56 medals at the Olympics games, despite boycotting the 1976 and 1980 games. Kenyans continue to astound the world with their sublime performances in distance running.
What galvanizes intense curiosity in this Kenyan phenomenon was the fact that about 90% of the top athletes are from a single region in Kenya, The Nandi hills.
So, what miracle might have happened on the Nandi Hills? Geneticists concluded that although genes cannot be ruled out completely, there is a stronger force in action.
In the Book, Bounce: Mozart, Federer, Picasso, Beckham and the Science of Success; Matthew Syed indicated that Nandi Hills are areas of high altitude; and the altitudinal trainings the inhabitants are subjected to unequivocally boost their endurance.
But that wasn’t the only thing, that wasn’t enough, here is the book:
“…when you also factor in the remarkable fact that many Kenya’s top runners ran extraordinarily long distances to school, sometimes in excess of 20km per day [because of the lack of public transportation] … [this] gives a persuasive explanation of this running phenomenon”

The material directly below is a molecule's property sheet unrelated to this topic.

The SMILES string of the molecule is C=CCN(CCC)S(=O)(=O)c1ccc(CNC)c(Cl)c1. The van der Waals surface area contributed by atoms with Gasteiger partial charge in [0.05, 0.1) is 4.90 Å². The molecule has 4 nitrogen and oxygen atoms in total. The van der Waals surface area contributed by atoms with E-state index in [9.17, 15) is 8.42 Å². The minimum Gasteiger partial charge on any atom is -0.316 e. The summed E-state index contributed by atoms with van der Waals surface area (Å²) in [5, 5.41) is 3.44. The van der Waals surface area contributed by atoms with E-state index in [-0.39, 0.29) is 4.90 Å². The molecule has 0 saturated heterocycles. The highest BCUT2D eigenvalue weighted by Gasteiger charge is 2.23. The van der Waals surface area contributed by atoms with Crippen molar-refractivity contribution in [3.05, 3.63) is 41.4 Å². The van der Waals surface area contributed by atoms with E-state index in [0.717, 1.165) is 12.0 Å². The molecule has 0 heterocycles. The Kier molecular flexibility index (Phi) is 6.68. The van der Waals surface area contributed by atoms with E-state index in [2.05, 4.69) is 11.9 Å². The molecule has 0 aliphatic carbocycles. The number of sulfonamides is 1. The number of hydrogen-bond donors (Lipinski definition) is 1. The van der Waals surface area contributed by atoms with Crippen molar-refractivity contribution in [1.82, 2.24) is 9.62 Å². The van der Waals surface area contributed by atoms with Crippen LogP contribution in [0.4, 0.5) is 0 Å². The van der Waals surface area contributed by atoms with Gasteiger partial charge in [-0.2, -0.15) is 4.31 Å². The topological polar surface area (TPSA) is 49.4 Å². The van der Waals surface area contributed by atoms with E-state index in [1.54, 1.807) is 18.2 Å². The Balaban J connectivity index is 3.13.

Clearly the structure of their environment played the major role in this huge success.
While you might not be interested running on hills, or jogging 20km every day, you might want to think very deeply about your environment and possibly re-engineering it.
Granted, there are several philosophical and very practical limitations to this, especially at the macro-scale. But little changes, at the micro-scale, might go a long way. A popular Jim Rohn’s quote lays credence to this:
“You are the average of the five people you spend the most time with.”
We should be – as best as we can – constructing our ‘Nandi Hills’.